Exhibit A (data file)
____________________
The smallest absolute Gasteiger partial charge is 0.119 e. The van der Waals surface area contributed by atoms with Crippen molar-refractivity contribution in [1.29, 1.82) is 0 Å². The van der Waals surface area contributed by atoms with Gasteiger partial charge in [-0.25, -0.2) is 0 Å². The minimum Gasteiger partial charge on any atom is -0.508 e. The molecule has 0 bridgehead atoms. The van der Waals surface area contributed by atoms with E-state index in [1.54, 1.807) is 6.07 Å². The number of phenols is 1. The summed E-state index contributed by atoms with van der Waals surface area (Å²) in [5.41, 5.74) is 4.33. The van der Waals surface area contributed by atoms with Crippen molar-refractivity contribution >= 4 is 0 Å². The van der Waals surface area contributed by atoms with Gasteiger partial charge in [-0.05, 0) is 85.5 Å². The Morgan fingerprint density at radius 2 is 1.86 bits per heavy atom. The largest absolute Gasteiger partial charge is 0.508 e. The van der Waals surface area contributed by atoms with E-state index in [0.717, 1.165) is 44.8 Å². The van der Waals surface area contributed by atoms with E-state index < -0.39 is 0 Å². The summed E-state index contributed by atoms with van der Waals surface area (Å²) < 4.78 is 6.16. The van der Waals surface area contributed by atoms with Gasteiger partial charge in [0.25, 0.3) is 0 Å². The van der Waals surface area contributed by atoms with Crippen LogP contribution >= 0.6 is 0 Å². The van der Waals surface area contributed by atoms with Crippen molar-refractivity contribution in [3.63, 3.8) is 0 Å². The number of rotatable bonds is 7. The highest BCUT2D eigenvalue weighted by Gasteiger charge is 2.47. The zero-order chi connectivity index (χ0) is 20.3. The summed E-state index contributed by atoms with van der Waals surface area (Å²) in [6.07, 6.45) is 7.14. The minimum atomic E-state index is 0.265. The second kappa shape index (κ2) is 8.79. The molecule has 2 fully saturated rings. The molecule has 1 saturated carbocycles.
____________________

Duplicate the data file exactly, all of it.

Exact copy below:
The smallest absolute Gasteiger partial charge is 0.119 e. The van der Waals surface area contributed by atoms with Crippen molar-refractivity contribution in [1.29, 1.82) is 0 Å². The van der Waals surface area contributed by atoms with Gasteiger partial charge in [-0.25, -0.2) is 0 Å². The minimum Gasteiger partial charge on any atom is -0.508 e. The molecule has 0 bridgehead atoms. The van der Waals surface area contributed by atoms with E-state index in [1.54, 1.807) is 6.07 Å². The number of phenols is 1. The summed E-state index contributed by atoms with van der Waals surface area (Å²) in [5.41, 5.74) is 4.33. The van der Waals surface area contributed by atoms with Crippen molar-refractivity contribution >= 4 is 0 Å². The van der Waals surface area contributed by atoms with Gasteiger partial charge in [-0.05, 0) is 85.5 Å². The Morgan fingerprint density at radius 2 is 1.86 bits per heavy atom. The largest absolute Gasteiger partial charge is 0.508 e. The van der Waals surface area contributed by atoms with E-state index in [0.717, 1.165) is 44.8 Å². The van der Waals surface area contributed by atoms with E-state index < -0.39 is 0 Å². The summed E-state index contributed by atoms with van der Waals surface area (Å²) < 4.78 is 6.16. The van der Waals surface area contributed by atoms with Gasteiger partial charge in [0.25, 0.3) is 0 Å². The van der Waals surface area contributed by atoms with Crippen LogP contribution >= 0.6 is 0 Å². The van der Waals surface area contributed by atoms with Crippen molar-refractivity contribution in [3.63, 3.8) is 0 Å². The number of rotatable bonds is 7. The highest BCUT2D eigenvalue weighted by Gasteiger charge is 2.47. The zero-order chi connectivity index (χ0) is 20.3. The summed E-state index contributed by atoms with van der Waals surface area (Å²) in [6.07, 6.45) is 7.14. The minimum atomic E-state index is 0.265. The second kappa shape index (κ2) is 8.79. The molecule has 2 fully saturated rings. The molecule has 1 saturated carbocycles.